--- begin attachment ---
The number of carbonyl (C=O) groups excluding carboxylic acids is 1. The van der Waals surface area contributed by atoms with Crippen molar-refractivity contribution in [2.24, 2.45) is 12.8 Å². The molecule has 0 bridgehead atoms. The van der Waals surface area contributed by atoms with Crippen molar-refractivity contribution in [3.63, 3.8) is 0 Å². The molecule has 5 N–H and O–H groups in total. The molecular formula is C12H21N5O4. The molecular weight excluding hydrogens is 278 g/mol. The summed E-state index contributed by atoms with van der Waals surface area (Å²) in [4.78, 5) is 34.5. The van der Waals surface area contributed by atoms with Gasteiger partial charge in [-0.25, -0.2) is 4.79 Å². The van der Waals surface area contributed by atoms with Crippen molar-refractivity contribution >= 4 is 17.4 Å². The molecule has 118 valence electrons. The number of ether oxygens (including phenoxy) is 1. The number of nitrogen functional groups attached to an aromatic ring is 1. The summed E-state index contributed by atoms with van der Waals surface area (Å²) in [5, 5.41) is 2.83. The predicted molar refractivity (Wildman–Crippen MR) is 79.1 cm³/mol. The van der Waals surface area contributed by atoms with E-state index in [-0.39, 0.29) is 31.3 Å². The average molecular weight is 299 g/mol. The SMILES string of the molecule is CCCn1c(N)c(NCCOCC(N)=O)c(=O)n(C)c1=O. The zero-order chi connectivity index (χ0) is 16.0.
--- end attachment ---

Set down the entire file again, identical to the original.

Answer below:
The number of carbonyl (C=O) groups excluding carboxylic acids is 1. The van der Waals surface area contributed by atoms with Crippen molar-refractivity contribution in [2.24, 2.45) is 12.8 Å². The molecule has 0 bridgehead atoms. The van der Waals surface area contributed by atoms with Crippen molar-refractivity contribution in [3.63, 3.8) is 0 Å². The molecule has 5 N–H and O–H groups in total. The molecular formula is C12H21N5O4. The molecular weight excluding hydrogens is 278 g/mol. The summed E-state index contributed by atoms with van der Waals surface area (Å²) in [4.78, 5) is 34.5. The van der Waals surface area contributed by atoms with Gasteiger partial charge in [-0.25, -0.2) is 4.79 Å². The van der Waals surface area contributed by atoms with Crippen molar-refractivity contribution >= 4 is 17.4 Å². The molecule has 118 valence electrons. The number of ether oxygens (including phenoxy) is 1. The number of nitrogen functional groups attached to an aromatic ring is 1. The summed E-state index contributed by atoms with van der Waals surface area (Å²) in [5, 5.41) is 2.83. The predicted molar refractivity (Wildman–Crippen MR) is 79.1 cm³/mol. The van der Waals surface area contributed by atoms with E-state index in [-0.39, 0.29) is 31.3 Å². The average molecular weight is 299 g/mol. The SMILES string of the molecule is CCCn1c(N)c(NCCOCC(N)=O)c(=O)n(C)c1=O. The zero-order chi connectivity index (χ0) is 16.0.